Take a look at the latest additions to the world of virtual reality
Let’s be honest. The world of virtual reality (VR) may be cool, but the clunky headgear required has been anything but – until now. Panasonic has reimagined the latter with what it claims to be the first HDR (high dynamic range) capable, ultra-high-definition glasses developed. And the result looks more Vuarnet than VR.
Aesthetics aside, another major negative of conventional headsets is the low-resolution graphics they provide – think Pac-Man compared to Xbox One. The Japanese electronics brand aims to change that by enabling its glasses to optimise the impending 5G digital stream and present, for example, virtual sports and travel experiences in the same resolution displayed by your 4K TV.
The hardware features a high-resolution micro OLED (organic light-emitting diode) panel that eliminates the dreaded ‘screen-door effect’, where images appear to be viewed through mesh due to darkness between pixels. The innovative eyewear also integrates technology from Panasonic sub-brands Technics and Lumix, using their ultra-low-distortion dynamic drivers and digital-camera optics, respectively. The sleek component is currently designated as a “reference product” by Panasonic, which means that the reality of a consumer version anytime soon is yet to be seen.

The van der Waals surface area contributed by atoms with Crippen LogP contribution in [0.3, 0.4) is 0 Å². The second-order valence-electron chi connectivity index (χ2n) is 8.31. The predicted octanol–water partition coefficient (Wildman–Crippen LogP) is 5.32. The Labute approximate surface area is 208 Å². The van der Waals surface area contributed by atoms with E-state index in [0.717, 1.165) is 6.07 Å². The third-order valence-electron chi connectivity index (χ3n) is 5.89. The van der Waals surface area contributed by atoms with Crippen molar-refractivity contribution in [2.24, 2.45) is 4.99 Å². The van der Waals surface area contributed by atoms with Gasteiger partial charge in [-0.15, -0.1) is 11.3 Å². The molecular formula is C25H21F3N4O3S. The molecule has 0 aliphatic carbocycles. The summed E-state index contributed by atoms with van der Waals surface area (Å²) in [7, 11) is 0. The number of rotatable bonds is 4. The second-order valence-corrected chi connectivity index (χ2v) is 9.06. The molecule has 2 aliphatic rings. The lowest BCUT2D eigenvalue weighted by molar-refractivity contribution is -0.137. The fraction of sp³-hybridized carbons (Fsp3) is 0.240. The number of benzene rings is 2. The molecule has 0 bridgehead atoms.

In other news, here are three smart glasses you should know about
While VR headgear immerses us in another world, smart glasses enhance the one we’re actually in through augmented reality, or AR. The technology is just warming up in 2020 as start-ups desperately vie to solidify their brands before giants such as Apple and Facebook put their versions on the market. The following examples provide the wearer with impressive information delivery in the blink of an eye.
Scheduled to ship later this year, the second-generation smart glasses from North will emphasise comfort, weight and style while streamlining access to texts, maps and entertainment services, with an improved retinal display. Price to be determined.
Amazon’s Echo Frames provide communication with virtual assistant Alexa wherever you wander. (She responds via tiny speakers on the stems.) Priced at S$255, the glasses are available by invitation only, but more should be rolling out within the year.
The most robust of the bunch, the S$1,134 Blade features an 8MP camera that records video (it can accommodate a microSD card with 32GB of storage) and interacts with apps such as Yelp and FaceTime. It even offers realtime language translation.